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Living in Paris, Man Ray earned a living as professional fashion and portrait photographer of the Parisian artists between the wars and intellectual elite: André Breton, James Joyce, T. S. Eliot, Arnold Schoenberg, Henri Matisse, Ernst Artaud and Ernest Hemingway, to name a few.
In his more personal life however, the life in which he frequented the parties of William Seabrook, diabolist, fetishist and recreational cannibal, his photographs convey the unashamed raw sexuality of the circles in which he moved, a world where naked girls were chained to the stairs during dinner. Unblinking, Man Ray snapped a succession of Seabrook's tableaux vivants and in these two photographs, he represents the high silver collar with studs designed at the request of William Seabrook for his wife Marjorie. The collar was designed to please his penchant for fetishism and, according to Man Ray's autobiography: was to follow the line of the chin thereby impending movement and forcing the head to be held up high.(1)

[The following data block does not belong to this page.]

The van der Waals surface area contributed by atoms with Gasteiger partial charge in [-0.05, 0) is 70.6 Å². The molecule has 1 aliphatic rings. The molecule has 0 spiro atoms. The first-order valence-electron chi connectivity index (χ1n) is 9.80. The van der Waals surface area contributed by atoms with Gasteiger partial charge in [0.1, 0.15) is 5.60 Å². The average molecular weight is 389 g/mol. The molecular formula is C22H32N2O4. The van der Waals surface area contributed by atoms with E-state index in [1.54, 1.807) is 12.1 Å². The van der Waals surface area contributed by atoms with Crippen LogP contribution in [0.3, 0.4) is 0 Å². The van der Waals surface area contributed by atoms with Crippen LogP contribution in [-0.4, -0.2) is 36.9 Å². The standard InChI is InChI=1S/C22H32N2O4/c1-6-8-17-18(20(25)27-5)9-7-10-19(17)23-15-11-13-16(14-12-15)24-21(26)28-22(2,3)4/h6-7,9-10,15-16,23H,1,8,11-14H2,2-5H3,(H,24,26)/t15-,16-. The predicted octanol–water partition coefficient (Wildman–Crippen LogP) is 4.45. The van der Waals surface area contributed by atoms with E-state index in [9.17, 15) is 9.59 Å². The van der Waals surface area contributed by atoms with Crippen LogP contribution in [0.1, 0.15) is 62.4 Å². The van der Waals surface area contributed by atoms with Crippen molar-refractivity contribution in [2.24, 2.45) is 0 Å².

Through William Seabrook, Man Ray met his mistress and muse Alice Pin, known as `Kiki de Montparnasse' in 1921. Man Ray snapped hundreds of portraits of Kiki and many of his first `rayograph' images were of her. Man Ray's rayograph technique involved placing objects (in Kiki's case body parts) directly on photographic paper and exposing them to the light. Man Ray's imaginative energies led to the development of many new techniques and he dubbed himself a fautegrapher, a manipulator of straight photography.
1. Man Ray, Self Portrait, 1988, page 156
Estate of Juliet Man Ray to 1995
Tate, International Arts and Culture, Jan/Feb 2003, Issue 3, Pornography, Man Ray Laid Bare, pages 18-19